Royal City Gems - An Artist's Tribute to Guelph
By Jane Litchfield
Like many Guelphites, artist Barbara Salsberg Mathews caught the Guelph bug when she attended university here, and now she’s back. Salsberg Mathews enjoys capturing the story and mood in local landscapes using acrylics and mixed media and has recently turned her eye to Guelph icons such as the Petrie Building and the Basilica of Our Lady Immaculate. You can check out her work at Silence in October. We asked her a few questions so you could get to know her better. (We’re also grateful to have her as a Guelph Arts Council board and committee member.)
Petrie Building and Cutten-Kelly Block. Acrylic, 2019. Barbara Salsberg Mathews
GAC: Tell us about your art and how it has evolved. What inspires you?
BSM: I used to be a mime artist, illustrator, mask and puppet maker. Annick Press published two of my kids’ books when I was a teenager. Later, when teaching high school art, my drawing and painting students inspired me to get back to painting, which was something I had let lapse since B.C. (before children). Now I “grow” acrylic paintings. In the planning stages I use Photoshop. For example, in my painting, “1966 Impala at Rocky’s,” the sky needed a boost, calling out for something more dramatic. So I searched my image bank of sky photos, then replaced the original sky with the new one. I see each of my paintings as little universes, with their own moods and stories. I often use dramatic lighting as seen in “Bernardi Rooster.” When I start a painting, I sometimes apply a vibrant colour over the canvas, then add layers of various hues, and finally glazes to reveal the composition. I like to imagine the story within my work. For example, when painting the newly restored Petrie Building, I wanted to evoke mystery, so I made the wedding gowns ghost-like and added in a crow to guard the place. The beauty of places I come across right here in Guelph inspire me as an artist.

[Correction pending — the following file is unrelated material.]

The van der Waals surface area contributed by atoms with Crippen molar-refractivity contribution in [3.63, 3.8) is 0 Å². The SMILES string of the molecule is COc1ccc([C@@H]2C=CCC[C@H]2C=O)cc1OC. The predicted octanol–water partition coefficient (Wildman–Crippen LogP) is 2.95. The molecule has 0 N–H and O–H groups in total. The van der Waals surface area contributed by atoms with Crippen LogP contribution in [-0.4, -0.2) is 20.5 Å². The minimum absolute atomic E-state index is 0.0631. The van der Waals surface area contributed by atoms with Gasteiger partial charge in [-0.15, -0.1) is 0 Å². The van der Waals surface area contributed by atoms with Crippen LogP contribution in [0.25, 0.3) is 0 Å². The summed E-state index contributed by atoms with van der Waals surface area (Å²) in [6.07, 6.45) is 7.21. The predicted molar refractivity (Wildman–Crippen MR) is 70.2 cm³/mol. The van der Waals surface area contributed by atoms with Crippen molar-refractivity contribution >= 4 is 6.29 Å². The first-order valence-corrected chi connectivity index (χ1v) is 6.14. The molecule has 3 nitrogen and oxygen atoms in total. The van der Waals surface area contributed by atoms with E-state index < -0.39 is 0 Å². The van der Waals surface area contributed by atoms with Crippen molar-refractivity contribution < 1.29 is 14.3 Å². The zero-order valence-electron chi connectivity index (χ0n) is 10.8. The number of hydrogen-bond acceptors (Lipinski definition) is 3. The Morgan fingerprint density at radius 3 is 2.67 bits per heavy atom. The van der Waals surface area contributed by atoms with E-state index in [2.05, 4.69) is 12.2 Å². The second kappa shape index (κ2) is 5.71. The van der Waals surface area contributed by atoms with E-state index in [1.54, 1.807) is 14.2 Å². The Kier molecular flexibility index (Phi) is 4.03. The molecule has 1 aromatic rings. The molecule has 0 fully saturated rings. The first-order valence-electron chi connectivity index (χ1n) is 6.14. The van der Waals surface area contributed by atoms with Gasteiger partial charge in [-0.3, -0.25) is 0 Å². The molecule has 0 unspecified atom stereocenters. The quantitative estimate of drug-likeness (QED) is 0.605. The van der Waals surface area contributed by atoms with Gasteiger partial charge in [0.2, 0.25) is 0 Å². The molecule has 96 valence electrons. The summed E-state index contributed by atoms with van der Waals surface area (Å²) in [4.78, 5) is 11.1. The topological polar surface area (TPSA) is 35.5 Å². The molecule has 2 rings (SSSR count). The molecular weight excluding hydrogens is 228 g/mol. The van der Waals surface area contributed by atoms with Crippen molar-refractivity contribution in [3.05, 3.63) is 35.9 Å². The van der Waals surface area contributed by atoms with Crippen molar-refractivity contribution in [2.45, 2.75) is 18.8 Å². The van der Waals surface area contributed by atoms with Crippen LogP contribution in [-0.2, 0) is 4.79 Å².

Tell us about your Guelph connection
BSM: I went to University of Guelph’s Fine Arts program after graduating from Ontario College of Art (now OCAD U). While in Guelph I met my husband, Bruce Mathews. He was a DJ at the Bullring, which was then a dance hall. (These days, Bruce hosts a CFRU radio show on Sundays at 6 p.m. called Zombie Jamboree.) I then became a high school art and drama teacher and raised a family in Toronto. Over the years I kept in touch with my Guelph friends and liked the slower pace of life here. After I retired as head of art at Northern S.S., Bruce and I moved back to Guelph. I like Guelph's stunning architecture and rich local history. My upcoming show at Silence is my tribute to Guelph — my way of saying thank you for welcoming me back home and celebrating Guelph.
1966 Impala at Rocky's. Acrylic, 2019. Barbara Salsberg Mathews.
What supports do you recommend for artists in Guelph?
BSM: There are many Guelph supports starting with the Guelph Arts Council. There are also various art classes offered through places like Wyndham School of Art, and galleries, including the Art Gallery of Guelph and Renann Isaacs Contemporary Art (RICA). The Guelph Open Studio Tour also offers a wealth of inspiration for artists.
Barbara Salsberg Mathews in the studio. Courtesy of the artist.
Where can people see your work?
BSM: My solo show, “Royal City Gems — An Artist’s Tribute to Guelph” will be at Silence, 46 Essex St., from October 2 to 27. The opening reception is Friday, October 4, 7-9 p.m., with an artist’s talk at 7:30 p.m. People can also connect with me through my website salsbergmathews.com with inquiries about my art and find me on instagram @growingart_bsm